There is no doubt that helping to create a functioning state where there is none is difficult, especially when resources commensurate to the task aren’t committed, as was the case in Somalia. But Somalia also shows why nation-building is unavoidable.
Since the U.S. left Somalia, tail between our legs, it has become a haven for terrorists and pirates. Now an Islamist movement modeled on the Taliban, known as the Shabab, threatens to take over the country. If this were to happen, it would replicate the disaster that struck Afghanistan in the 1990s — another example of what happens when the U.S. refuses to help build a viable state in a country desperately in need of one…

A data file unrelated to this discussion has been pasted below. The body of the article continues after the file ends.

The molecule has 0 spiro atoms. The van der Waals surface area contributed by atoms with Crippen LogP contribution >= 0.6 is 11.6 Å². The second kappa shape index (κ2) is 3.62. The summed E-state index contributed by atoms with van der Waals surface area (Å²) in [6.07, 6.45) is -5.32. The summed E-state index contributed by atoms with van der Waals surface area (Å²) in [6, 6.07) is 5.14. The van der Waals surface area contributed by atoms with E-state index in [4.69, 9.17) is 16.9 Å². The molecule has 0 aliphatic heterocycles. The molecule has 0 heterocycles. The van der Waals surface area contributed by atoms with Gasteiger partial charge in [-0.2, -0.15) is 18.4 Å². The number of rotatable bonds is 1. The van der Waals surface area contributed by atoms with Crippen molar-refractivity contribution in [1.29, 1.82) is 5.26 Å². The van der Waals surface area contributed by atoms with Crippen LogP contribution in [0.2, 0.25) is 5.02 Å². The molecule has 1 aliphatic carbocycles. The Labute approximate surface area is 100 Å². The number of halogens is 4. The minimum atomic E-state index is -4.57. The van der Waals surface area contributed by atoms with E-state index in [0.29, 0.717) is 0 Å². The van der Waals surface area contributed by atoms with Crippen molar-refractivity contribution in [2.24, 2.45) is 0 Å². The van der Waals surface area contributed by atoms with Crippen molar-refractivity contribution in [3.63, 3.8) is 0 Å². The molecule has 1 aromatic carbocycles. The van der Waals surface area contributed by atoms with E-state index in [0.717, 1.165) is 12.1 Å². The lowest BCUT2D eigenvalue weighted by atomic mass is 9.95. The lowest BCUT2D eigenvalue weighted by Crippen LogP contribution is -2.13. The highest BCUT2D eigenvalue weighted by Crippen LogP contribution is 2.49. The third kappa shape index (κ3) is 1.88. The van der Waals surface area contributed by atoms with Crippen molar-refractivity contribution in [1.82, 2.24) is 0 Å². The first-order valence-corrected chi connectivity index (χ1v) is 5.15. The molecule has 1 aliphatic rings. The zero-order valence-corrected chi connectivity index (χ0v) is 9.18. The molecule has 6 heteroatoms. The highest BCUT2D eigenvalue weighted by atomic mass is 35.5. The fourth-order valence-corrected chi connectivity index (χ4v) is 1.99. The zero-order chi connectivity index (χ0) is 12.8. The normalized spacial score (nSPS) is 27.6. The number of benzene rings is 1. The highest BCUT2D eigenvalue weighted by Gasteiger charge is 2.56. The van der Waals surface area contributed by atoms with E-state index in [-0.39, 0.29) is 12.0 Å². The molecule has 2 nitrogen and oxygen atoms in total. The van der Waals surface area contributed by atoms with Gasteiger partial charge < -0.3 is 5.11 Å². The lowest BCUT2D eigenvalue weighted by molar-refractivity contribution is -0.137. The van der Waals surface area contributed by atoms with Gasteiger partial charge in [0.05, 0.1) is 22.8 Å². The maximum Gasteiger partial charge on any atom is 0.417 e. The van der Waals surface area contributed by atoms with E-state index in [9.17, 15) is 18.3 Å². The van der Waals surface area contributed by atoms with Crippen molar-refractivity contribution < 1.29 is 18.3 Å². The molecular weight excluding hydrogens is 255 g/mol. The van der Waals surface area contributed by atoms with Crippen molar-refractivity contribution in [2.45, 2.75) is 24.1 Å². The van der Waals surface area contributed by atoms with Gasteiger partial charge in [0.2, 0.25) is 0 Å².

The problem isn’t that we are engaged in nation-building. The problem is that we do it so poorly. The U.S military hasn’t fully embraced it as a part of its mission, and neither has the State Department. The job often falls to the U.S. Agency for International Development, but it is so under-resourced that it has become little more than a contract-oversight office.
As I’ve been arguing since the start of the Iraq war, we desperately need a new agency — call it the Department of Peace — to expand our capacity for nation-building.